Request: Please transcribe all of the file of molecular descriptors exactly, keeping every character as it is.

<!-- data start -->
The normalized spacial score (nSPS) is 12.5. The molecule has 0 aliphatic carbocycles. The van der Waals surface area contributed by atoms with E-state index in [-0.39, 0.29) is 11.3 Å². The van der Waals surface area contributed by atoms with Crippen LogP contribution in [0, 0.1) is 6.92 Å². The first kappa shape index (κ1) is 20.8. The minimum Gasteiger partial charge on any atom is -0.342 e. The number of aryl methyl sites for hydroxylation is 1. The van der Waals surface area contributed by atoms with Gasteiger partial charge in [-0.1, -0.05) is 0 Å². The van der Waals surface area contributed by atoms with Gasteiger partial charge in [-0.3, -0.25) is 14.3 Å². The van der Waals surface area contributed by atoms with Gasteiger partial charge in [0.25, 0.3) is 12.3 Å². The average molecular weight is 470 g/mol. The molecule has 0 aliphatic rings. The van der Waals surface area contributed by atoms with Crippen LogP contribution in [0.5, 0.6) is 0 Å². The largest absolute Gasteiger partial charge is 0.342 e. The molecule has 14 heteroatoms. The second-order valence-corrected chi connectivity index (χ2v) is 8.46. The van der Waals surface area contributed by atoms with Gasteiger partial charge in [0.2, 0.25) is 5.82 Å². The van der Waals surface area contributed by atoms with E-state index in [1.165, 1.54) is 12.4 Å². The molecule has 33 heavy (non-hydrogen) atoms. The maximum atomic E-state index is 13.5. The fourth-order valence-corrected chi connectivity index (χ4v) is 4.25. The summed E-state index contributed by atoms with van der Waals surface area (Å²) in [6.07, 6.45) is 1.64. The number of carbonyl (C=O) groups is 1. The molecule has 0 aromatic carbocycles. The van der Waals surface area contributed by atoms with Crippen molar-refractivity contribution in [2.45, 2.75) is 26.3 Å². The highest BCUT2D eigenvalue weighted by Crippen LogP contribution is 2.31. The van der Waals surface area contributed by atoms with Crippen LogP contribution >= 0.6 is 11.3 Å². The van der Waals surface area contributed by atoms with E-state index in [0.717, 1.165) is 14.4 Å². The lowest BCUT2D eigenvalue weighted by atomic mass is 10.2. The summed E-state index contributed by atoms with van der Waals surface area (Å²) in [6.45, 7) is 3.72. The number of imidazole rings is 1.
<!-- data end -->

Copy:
The normalized spacial score (nSPS) is 12.5. The molecule has 0 aliphatic carbocycles. The van der Waals surface area contributed by atoms with E-state index in [-0.39, 0.29) is 11.3 Å². The van der Waals surface area contributed by atoms with Crippen LogP contribution in [0, 0.1) is 6.92 Å². The first kappa shape index (κ1) is 20.8. The minimum Gasteiger partial charge on any atom is -0.342 e. The number of aryl methyl sites for hydroxylation is 1. The van der Waals surface area contributed by atoms with Gasteiger partial charge in [-0.1, -0.05) is 0 Å². The van der Waals surface area contributed by atoms with Gasteiger partial charge in [-0.3, -0.25) is 14.3 Å². The van der Waals surface area contributed by atoms with Gasteiger partial charge in [0.25, 0.3) is 12.3 Å². The average molecular weight is 470 g/mol. The molecule has 0 aliphatic rings. The van der Waals surface area contributed by atoms with Crippen LogP contribution in [0.5, 0.6) is 0 Å². The largest absolute Gasteiger partial charge is 0.342 e. The molecule has 14 heteroatoms. The second-order valence-corrected chi connectivity index (χ2v) is 8.46. The van der Waals surface area contributed by atoms with Gasteiger partial charge in [0.2, 0.25) is 5.82 Å². The van der Waals surface area contributed by atoms with E-state index in [1.165, 1.54) is 12.4 Å². The molecule has 33 heavy (non-hydrogen) atoms. The maximum atomic E-state index is 13.5. The fourth-order valence-corrected chi connectivity index (χ4v) is 4.25. The summed E-state index contributed by atoms with van der Waals surface area (Å²) in [6.07, 6.45) is 1.64. The number of carbonyl (C=O) groups is 1. The molecule has 0 aromatic carbocycles. The van der Waals surface area contributed by atoms with Crippen molar-refractivity contribution in [2.45, 2.75) is 26.3 Å². The highest BCUT2D eigenvalue weighted by Crippen LogP contribution is 2.31. The van der Waals surface area contributed by atoms with Crippen LogP contribution >= 0.6 is 11.3 Å². The van der Waals surface area contributed by atoms with E-state index in [0.717, 1.165) is 14.4 Å². The lowest BCUT2D eigenvalue weighted by atomic mass is 10.2. The summed E-state index contributed by atoms with van der Waals surface area (Å²) in [6.45, 7) is 3.72. The number of imidazole rings is 1.